Moving on to metrics, I wanted to touch on this because metrics have got to underpin everything we do. We've got to be able to measure what we're doing in enablement.
It's hard but over the last few years, I've changed my thoughts on what we actually measure with enablement. Sirius Decisions have helped, they've got some really interesting frameworks about how to measure our impact.
So we can manage upwards which we need to do, but also so we can actually understand the impact we have on the organization in a way that makes sense.
This is the data we used for FY20:
Onboarding & training NPS>55
When we think about onboarding and training if we aligned to the strategy of what you saw earlier, why don't we measure it by NPS? So that's what we do now.
Any onboarding we're doing, or any training we're doing is all done by NPS. We check on our NPS score.
The best in class is 55. Any training you're doing should be over 55. If you're not, you need to look at the training landing, is it working?
Certification completion rates
We've got sales teams that sell software, okay, great. So if you're selling software, where's the certification for that software? Has everyone completed this certification? And what are those completion rates?
I'd love 100%, it's not really realistic but if you've got 90% of your sales team selling a product certified on that, you're pretty confident they know how to position that product and they know what to do. They know how to handle objection handling, and so on.
Maintain SSI above 60
I'm going to talk about LinkedIn Navigator in a bit. We just want to maintain SSI above 60, globally. Probably could get higher, absolutely. But this is global, we're on 62-63.
Interestingly, with that stat with LinkedIn Navigator, before we had the right programs in place, we were down at 41. That's a very tough conversation I had to have with my boss on why we were spending the amount of money we spent on LinkedIn when we were driving an SSI score that low.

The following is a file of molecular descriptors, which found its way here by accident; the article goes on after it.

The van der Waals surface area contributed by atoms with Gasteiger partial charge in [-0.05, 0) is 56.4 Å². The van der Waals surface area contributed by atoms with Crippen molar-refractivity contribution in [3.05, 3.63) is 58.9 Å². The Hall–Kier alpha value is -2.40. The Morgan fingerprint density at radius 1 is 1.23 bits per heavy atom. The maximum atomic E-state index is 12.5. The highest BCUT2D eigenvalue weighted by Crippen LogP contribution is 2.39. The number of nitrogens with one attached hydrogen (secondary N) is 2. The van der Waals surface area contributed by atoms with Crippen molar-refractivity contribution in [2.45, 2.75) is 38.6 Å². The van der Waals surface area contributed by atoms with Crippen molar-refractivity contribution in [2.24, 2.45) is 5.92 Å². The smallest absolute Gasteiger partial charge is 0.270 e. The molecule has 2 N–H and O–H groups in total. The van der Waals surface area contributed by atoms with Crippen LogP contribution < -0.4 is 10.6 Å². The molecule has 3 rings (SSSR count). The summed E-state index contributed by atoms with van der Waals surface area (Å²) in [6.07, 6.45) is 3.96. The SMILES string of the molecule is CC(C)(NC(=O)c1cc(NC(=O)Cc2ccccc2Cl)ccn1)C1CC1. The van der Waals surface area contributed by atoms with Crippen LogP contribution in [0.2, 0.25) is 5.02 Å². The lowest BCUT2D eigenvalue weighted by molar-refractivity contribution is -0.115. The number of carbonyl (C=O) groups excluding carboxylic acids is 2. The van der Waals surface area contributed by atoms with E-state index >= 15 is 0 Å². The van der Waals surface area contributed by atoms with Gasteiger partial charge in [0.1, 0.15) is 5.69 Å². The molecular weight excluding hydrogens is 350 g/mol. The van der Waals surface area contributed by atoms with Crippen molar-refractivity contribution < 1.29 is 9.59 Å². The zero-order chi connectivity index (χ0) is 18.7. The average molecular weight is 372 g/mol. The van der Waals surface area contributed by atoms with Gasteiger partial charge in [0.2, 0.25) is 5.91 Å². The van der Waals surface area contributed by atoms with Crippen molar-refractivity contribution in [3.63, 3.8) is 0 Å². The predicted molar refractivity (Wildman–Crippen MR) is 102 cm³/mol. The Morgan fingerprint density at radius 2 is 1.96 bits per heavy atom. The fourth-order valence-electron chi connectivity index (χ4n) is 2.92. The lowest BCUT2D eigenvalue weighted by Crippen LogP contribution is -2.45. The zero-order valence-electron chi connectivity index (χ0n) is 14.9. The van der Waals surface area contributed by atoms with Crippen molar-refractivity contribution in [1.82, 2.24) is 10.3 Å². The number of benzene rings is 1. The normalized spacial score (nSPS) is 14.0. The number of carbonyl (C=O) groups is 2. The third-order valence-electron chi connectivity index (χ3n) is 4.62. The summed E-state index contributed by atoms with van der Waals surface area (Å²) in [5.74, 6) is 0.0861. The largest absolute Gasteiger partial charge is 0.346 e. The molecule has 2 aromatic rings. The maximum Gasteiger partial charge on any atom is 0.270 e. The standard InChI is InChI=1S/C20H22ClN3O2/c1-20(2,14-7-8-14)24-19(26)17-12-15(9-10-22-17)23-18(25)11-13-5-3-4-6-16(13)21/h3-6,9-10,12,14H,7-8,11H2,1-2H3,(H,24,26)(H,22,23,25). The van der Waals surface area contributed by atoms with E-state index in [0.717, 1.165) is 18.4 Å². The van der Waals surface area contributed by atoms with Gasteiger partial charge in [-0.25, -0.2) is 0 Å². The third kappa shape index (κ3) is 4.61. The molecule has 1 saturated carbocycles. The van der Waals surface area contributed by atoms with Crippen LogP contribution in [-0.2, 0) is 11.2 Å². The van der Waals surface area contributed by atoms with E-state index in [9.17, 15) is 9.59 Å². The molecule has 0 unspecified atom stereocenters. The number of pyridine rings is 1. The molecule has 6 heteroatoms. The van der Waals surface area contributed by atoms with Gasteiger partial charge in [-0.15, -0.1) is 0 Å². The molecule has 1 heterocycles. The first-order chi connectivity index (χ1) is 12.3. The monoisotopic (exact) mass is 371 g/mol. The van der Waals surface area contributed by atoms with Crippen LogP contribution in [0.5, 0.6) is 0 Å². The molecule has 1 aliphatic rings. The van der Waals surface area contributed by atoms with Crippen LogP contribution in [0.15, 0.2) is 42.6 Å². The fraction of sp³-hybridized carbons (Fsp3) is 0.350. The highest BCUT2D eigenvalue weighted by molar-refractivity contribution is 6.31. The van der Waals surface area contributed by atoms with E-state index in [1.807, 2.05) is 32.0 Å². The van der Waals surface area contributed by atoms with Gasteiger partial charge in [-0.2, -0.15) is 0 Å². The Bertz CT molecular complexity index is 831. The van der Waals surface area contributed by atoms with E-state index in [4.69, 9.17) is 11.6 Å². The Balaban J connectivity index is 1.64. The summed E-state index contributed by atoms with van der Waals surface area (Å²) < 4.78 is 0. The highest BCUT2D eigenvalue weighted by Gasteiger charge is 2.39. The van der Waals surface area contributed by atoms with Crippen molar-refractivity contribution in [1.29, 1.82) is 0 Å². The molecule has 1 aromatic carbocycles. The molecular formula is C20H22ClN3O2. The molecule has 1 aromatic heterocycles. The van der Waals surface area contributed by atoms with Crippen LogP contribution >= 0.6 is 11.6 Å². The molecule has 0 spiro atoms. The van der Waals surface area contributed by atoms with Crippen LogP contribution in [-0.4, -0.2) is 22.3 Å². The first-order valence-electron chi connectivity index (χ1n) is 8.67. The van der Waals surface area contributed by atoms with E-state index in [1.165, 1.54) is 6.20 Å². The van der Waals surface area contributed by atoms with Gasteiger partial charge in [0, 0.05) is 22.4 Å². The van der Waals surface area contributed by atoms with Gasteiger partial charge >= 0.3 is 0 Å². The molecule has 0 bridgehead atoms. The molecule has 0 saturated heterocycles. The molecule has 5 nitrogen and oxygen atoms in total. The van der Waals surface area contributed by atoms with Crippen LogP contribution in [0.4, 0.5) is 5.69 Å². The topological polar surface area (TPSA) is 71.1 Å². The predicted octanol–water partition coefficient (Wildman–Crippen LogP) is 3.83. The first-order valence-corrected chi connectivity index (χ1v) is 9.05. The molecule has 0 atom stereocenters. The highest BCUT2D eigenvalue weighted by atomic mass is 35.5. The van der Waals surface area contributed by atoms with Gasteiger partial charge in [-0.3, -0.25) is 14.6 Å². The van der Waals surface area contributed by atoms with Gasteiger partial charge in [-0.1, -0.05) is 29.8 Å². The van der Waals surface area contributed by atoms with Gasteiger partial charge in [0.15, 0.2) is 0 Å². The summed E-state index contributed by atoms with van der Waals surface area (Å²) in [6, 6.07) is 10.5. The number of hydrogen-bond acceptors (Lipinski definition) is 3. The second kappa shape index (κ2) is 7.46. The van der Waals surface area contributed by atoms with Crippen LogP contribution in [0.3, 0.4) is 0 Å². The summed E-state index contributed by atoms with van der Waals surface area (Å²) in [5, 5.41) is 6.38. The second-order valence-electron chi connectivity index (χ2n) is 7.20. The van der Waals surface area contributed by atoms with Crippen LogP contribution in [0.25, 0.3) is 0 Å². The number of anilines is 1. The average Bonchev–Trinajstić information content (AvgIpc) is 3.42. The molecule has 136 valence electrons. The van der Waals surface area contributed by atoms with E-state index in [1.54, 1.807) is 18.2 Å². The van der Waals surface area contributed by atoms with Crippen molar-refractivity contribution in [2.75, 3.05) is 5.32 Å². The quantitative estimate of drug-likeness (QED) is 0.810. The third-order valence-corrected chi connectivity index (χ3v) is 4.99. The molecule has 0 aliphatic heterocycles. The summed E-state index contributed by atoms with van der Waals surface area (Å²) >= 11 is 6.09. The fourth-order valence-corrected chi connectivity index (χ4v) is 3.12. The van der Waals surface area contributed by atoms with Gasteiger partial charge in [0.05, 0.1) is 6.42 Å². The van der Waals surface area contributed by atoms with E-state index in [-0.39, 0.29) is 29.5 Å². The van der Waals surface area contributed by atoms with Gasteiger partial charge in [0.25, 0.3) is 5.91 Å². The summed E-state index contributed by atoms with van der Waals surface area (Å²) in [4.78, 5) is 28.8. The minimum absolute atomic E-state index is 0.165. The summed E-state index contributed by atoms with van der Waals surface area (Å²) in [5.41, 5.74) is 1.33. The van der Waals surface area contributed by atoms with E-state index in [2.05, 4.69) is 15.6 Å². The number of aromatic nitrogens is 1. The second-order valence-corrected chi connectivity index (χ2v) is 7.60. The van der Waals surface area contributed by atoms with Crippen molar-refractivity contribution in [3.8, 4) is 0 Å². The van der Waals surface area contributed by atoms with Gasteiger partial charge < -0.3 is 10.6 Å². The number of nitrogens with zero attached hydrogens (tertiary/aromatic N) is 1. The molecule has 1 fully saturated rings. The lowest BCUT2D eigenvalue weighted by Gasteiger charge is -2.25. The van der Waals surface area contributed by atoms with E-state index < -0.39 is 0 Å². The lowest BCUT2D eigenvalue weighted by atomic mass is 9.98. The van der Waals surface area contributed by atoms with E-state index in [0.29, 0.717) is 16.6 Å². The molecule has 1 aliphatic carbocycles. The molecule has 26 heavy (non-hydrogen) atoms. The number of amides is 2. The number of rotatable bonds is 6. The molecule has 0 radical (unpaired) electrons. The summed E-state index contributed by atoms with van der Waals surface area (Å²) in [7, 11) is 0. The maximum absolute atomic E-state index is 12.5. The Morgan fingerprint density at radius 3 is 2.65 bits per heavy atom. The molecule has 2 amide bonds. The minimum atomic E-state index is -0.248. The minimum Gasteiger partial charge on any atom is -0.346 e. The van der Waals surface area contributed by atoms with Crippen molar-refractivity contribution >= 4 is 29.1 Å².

So set the right levels of where you believe your organization should be.
Maintain sales content usage
Content usage, that's here from Seismic. What's interesting about that is, how do you make sure you maintain your usage?
What I look at is, we're not looking at what's being downloaded right now and how effective it is because we don't have that technology in place yet, but what we are looking at is, is the usage maintained month over month, quarter over quarter?
We've got a year of data now, are we still seeing people hit those same pages at the same levels that we did? Interestingly enough, when they're not hitting those pages, it's a red flag.
And when we go look into it, we find there's old product content on there, even to the point there was an old product sitting there, but you could see it straight away. Just simple ways to measure what's happening.
SFDC releases I'm going to touch on in a bit. This is about I've got a team focused on SFDC effectiveness, this team looks at how Salesforce works within their environments and we release.
We used to release about every two to three months, we now do our releases in Salesforce every two weeks because we need to move at speed and pace, especially as we roll out Salesforce across the organization.
eNPS, which I spoke about earlier, is super important to me.
Sage foundation days
Sage is very big on how many days we give back to the communities, five days per year, I'd like all of the teams to be able to do that. But it's important we track this.
It's not just about the metrics in sales enablement, it's about the sales enablement team as well. That's why these metrics are up there.
Is it a metric that sales enablement can control? In the past, I used to use sales productivity as the metric for the sales enablement teams. But when you look at it, we have an impact on it but we don't control all of it.
There's a number of variables to it. Should we be looking at it? Absolutely. Because it's guiding us on what's happening and where we go. But I think if you have your teams and you say, "I'm going to tie myself to sales productivity, and that's how I'm going to measure my team", yes, you can do it but is it the right thing to do? That's why I have it last.
I'm not saying it's not important, it is, but we don't directly impact that. That's been my mindset shift. I always used to do it by sales productivity and now I'm saying there's a lot of things above that we should be looking at that we have a direct impact on.
Sales productivity (by tenure)
Looking at the data, when you take your sales productivity metric, you've got to look at it over time and also you've got to look at it by tenure.